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Cascading Style Sheets (CSS): Text

📄 Contents

  1. Cascading Style Sheets (CSS): Text
  2. Text-Related Properties
  3. The SPAN Tag
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In this article, you will learn the anatomy of a CSS style sheet, including details about how to format text.
This article is adapted from Creative HTML Design.2.
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Cascading Style Sheets (CSS): Text

In the previous article ("Cascading Style Sheets (CSS): Basics"), you learned how to add a style sheet to a document. Now, let's take a step back and look at that style sheet in more detail.

1.	<STYLE TYPE="text/css">
	<!--

	H1 { 
	 font-family: Verdana 
	 }

	-->
	</STYLE>

1. The STYLE element is a container that goes in the HEAD section of your HTML document. The TYPE attribute specifies the type of style sheet being used, which in this case is CSS. The STYLE element can contain any number of different styles. This style element contains one style; it applies to the H1 tag, changing its font to Verdana (see Figure 1).

Figure 1 A look at how the style itself is constructed.

The first part of the style is called the selector. The selector specifies where the style should be applied. In this case, the selector is H1, indicating that this style should be applied to the text in all H1 tags in this document.

The curly braces ("{"and"}") enclose the body of the style. Within the body of the style are lines with properties and values. The word on the left side of the colon is called a property, and the right side is the value assigned to the property. In this example, the font-family property is given the value Verdana, which effectively tells the browser to use the Verdana font for H1 elements in this document.

You can specify more than one property in a single style, and they needn't be in any particular order. If you need to specify more than one property in a style, you must end each one with a semicolon (;) character. Figure 2 shows this style in use.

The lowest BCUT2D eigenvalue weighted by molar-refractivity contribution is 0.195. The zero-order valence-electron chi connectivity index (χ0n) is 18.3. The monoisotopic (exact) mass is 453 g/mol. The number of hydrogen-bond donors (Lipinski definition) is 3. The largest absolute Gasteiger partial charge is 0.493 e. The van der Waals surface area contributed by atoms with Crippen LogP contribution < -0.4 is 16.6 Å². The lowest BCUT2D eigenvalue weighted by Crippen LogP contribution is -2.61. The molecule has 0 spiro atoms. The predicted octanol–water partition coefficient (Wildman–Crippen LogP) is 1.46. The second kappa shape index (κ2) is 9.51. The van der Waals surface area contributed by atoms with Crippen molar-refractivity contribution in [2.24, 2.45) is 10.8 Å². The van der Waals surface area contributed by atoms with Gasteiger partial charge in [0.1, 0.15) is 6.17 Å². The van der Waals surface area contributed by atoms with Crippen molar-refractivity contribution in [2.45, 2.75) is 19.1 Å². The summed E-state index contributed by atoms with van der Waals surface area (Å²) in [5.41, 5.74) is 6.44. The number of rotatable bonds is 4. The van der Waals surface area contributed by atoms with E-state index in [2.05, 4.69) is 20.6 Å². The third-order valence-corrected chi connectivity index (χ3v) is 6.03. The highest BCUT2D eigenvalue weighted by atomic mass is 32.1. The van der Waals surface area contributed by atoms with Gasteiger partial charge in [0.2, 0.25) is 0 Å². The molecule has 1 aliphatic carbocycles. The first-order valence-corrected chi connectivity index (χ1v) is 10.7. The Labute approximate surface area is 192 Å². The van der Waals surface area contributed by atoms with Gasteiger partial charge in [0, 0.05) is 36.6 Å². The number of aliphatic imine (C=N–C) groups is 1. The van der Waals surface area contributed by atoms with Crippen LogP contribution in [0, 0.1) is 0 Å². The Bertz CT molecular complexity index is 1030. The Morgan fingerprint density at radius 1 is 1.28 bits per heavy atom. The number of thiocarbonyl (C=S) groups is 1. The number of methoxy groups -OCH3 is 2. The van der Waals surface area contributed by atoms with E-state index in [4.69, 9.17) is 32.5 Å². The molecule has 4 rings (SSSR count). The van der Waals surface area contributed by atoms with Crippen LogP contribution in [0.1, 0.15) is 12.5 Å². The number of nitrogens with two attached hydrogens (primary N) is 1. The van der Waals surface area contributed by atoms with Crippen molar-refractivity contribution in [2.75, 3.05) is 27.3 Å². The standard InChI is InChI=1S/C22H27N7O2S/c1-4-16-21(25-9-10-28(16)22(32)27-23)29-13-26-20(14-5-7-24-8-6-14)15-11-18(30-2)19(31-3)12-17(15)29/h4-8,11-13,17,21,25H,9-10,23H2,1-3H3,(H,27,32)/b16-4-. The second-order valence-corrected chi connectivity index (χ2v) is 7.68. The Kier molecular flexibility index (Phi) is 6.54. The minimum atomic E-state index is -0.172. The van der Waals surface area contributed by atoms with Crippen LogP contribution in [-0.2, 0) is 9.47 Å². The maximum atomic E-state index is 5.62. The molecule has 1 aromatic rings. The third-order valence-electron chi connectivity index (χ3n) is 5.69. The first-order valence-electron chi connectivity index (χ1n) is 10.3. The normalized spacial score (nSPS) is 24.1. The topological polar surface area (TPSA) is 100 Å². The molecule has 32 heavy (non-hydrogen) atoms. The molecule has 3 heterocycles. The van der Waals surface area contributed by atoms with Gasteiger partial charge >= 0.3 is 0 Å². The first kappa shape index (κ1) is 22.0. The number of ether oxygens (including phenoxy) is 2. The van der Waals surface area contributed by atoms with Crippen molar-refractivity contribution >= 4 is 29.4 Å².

H1 { 
 font-family: Verdana;
 font-size: 24px;
 }

Figure 2 css3.html: Both font-family and font-size properties.

You can also specify more than one style in a single style sheet. This style sheet (see Figure 3) has styles for both H1 and P elements:

H1 { 
 font-family: Verdana;
 font-size: 24px;
 }

P {
 font-family: Georgia;
 font-size: 18px;
 }

Figure 3 css4.html: Styles for both H1 and P in the same style sheet.

Now that you know the basic format for adding a style sheet to a document, instead of showing you the whole STYLE section for each change we make, the rest of our examples will just concentrate on the individual style that we're working on.

Type and Measurements

Before we discuss CSS measurement units for text, it's important to understand the terminology used in measuring type.

Back in the days when "setting type" meant a physical activity handled by skilled professionals with leaded type and wooden typecases, the body size of a type referred to the actual size of the metal block on which the letter was formed. This is a size somewhat larger than any of the measurable dimensions of the printed letters, though not by any specific ratio. There is no analogous measurement in electronic type, so when we refer to a "twelve-point" typeface, a certain amount of ambiguity cannot be resolved. Figure 4 shows a type sample with some common names used for parts of type.

Figure 4 Type measurement terminology.

Unit Measurements

With that in mind, let's look at some measuring units. The table that follows lists the English name, the CSS name, and a short description for each measurement unit.

English

CSS

Description

Pixel

px

A pixel is the distance from one dot to the next on a computer screen (pixel literally means picture element).

Point

pt

A point is 1/72 inch. The number of pixels that is depends on the resolution of your screen, but it is one pixel on 72 dpi systems.

Pica

pc

12 points.

Em

em

The "body size" of the font. That is, if the font size is 12 points, one em is 12 points.

En

en

1/2 em.

x-height

ex

The height of a lower-case "x".

Inch

in

The length of the thumb of King Henry VIII.

Centimeter

cm

1/100 meter.

Millimeter

mm

1/1,000 meter


Let's look at an example. If you want to display the word Quack in three-inch type (see Figure 5), you can use this:

<HTML>
<HEAD>
<STYLE TYPE="text/css">
P {
 font-size: 3in;
 font-family: Garamond;
 font-style: italic;
 }
</STYLE>
</HEAD>
<BODY BGCOLOR=WHITE>
<P ALIGN=CENTER> Quack
</BODY>
</HTML>

Figure 5 quack.html: Quack in three-inch letters.

Because most Web-based graphics are a fixed number of pixels wide and a fixed number of pixels high, we recommend that you use pixel measurements most of the time. That way, you can always be sure that your page will look more-or-less uniform, relative to the size of the graphics on the page.

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